House agrees to provision limiting competitive sourcing

The House approved an amendment last week to block implementation of the Bush administration's competitive sourcing agenda in some agencies, using language that has been defeated in previous years but signals legislators' continued interest in shaping that effort.

Rep. Rob Andrews, D-N.J., sponsored the amendment to the fiscal 2007 Science-State-Justice-Commerce appropriations bill (H.R. 5672), which would prevent funds from being spent under a 2003 revision to the Office of Management and Budget's Circular A-76, the competitive sourcing rulebook. The House passed the language last Thursday by a vote of 393-23.

The bill subsequently was submitted to the Senate Appropriations Committee. A staffer for Commerce-Justice-Science Appropriations Subcommittee ranking member Barbara Mikulski, D-Md., said the senator has been a staunch supporter of federal employee interests in the A-76 process, but she could not comment on language currently under development.

The Senate committee does not automatically include the House version of the spending bill, and language can be added in conference after both sides have passed their own versions of the legislation, but inclusion in both bills could increase the chances that a provision would survive the conference process.

In a floor statement on the House amendment, Andrews made clear that his concern with the A-76 process was limitations on federal employees' avenues for challenging award decisions. In standard A-76 competitions, employees can appeal an award decision only with the blessing of the "agency tender official" responsible for the in-house bid. Union officials and other critics have argued that the interests of the ATO do not necessarily align with those of affected employees, and have sought broader appeal rights in which the unions could play a larger role.

"The purpose of our amendment is to suspend the A-76 process in the departments covered by this bill until there can be reform and improvement of that process," Andrews said.

In each of the past three years, Rep. Chris Van Hollen, D-Md., has introduced a similar amendment to the Transportation-Treasury appropriations bill, but that language has been stripped out before the bill is finally adopted into law.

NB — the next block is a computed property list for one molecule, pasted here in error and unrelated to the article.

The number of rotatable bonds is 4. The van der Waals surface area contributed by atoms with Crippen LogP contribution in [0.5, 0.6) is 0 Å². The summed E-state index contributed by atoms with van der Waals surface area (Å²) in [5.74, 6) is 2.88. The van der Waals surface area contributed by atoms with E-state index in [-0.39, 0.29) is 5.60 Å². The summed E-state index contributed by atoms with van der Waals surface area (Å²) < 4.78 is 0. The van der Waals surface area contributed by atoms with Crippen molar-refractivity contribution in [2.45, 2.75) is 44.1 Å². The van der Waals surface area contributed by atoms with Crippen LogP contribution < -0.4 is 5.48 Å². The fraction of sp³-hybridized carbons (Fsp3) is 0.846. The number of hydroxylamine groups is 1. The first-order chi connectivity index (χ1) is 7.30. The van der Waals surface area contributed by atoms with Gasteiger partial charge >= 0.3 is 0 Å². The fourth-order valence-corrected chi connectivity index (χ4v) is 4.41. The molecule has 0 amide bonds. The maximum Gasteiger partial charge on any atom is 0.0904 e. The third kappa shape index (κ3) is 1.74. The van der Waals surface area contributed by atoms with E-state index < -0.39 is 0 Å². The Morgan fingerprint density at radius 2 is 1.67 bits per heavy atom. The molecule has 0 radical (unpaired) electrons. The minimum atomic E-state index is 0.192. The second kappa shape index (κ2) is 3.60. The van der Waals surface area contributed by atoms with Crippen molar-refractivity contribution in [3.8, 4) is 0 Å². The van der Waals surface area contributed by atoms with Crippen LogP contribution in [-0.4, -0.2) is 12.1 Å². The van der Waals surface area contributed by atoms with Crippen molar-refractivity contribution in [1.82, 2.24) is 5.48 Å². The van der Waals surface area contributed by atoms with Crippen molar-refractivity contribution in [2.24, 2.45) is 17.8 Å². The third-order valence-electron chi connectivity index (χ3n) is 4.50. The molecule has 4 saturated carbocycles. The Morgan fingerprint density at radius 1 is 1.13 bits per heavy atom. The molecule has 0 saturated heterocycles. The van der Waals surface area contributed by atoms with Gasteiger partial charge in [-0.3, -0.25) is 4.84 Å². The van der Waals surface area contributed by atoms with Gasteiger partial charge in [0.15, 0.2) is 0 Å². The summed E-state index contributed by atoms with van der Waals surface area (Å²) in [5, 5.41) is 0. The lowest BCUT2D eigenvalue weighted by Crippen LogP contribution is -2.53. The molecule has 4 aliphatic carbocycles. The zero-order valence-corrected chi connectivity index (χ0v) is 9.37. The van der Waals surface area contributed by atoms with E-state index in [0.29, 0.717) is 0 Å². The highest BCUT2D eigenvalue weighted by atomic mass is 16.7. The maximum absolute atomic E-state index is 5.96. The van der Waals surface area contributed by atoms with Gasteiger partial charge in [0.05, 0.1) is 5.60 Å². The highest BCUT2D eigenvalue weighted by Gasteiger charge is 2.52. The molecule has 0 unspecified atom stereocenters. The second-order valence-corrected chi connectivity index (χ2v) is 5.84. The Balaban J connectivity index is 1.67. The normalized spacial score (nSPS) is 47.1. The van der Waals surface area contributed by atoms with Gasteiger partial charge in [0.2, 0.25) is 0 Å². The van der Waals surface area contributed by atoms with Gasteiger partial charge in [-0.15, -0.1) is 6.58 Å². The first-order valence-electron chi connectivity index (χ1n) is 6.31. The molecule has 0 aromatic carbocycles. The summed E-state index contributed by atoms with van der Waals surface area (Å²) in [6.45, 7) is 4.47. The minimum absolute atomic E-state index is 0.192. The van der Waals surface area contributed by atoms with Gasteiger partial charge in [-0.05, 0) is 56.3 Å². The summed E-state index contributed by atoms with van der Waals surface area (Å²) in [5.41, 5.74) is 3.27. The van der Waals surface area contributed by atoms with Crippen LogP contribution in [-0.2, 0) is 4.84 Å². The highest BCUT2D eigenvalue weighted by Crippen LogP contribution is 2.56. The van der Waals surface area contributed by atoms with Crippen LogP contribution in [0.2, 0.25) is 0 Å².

In a letter to House colleagues this year, Van Hollen urged members to support the Andrews amendment. A staffer for the Maryland Democrat said two of the issues he had supported for competitive sourcing reform in past years through amendments -- the opportunity for federal employees in a competition involving more than 10 full-time jobs to develop a bid, and a standard that a contractor must show 10 percent or $10 million in cost savings over the in-house employees to be awarded work -- already had been established as a starting point in legislation this year, so he decided against sponsoring an amendment.

"This year the base Transportation-Treasury bill included fixes to the first two elements, but it didn't address the appeals rights … Congressman Van Hollen thought that was a good compromise," the staffer said.

The Andrews amendment might have different prospects this year in conference negotiations, the staffer suggested, because it will be handled by a different group of conferees, but he said he could not predict how the amendment would fare.

In a statement, Andrews said, "I offered my amendment to increase attention to this problem and will continue to work with Chairman [Frank] Wolf [R-Va.] during the House-Senate conference to correct it."

The American Federation of Government Employees welcomed House passage of the measure, which it has supported in the past. The amendment "would give conferees an opportunity to provide federal employees in agencies funded by this bill with the same right that contractors have long enjoyed to have flawed and biased contracting-out decisions reviewed by independent third parties such as the Government Accountability Office and the Court of Federal Claims," said AFGE President John Gage.

In support of his provision, Andrews wrote, "Fair competition in government contracting is a good thing. Unfortunately, that is not the case with the current, deeply flawed, A-76 process."

Stan Soloway, president of the Professional Services Council, an Arlington, Va.-based group representing government service providers, invoked similar language to condemn the measure.

"Since the unions have opposed every single decision to award a contract as a result of an A-76 competition, one can be sure that they would use this new authority as another tool to kill competition -- which is in their parochial interest, though not in the taxpayer's interest," Soloway said. "As such, it will be yet another nail in the slowly sealing coffin that is A-76."

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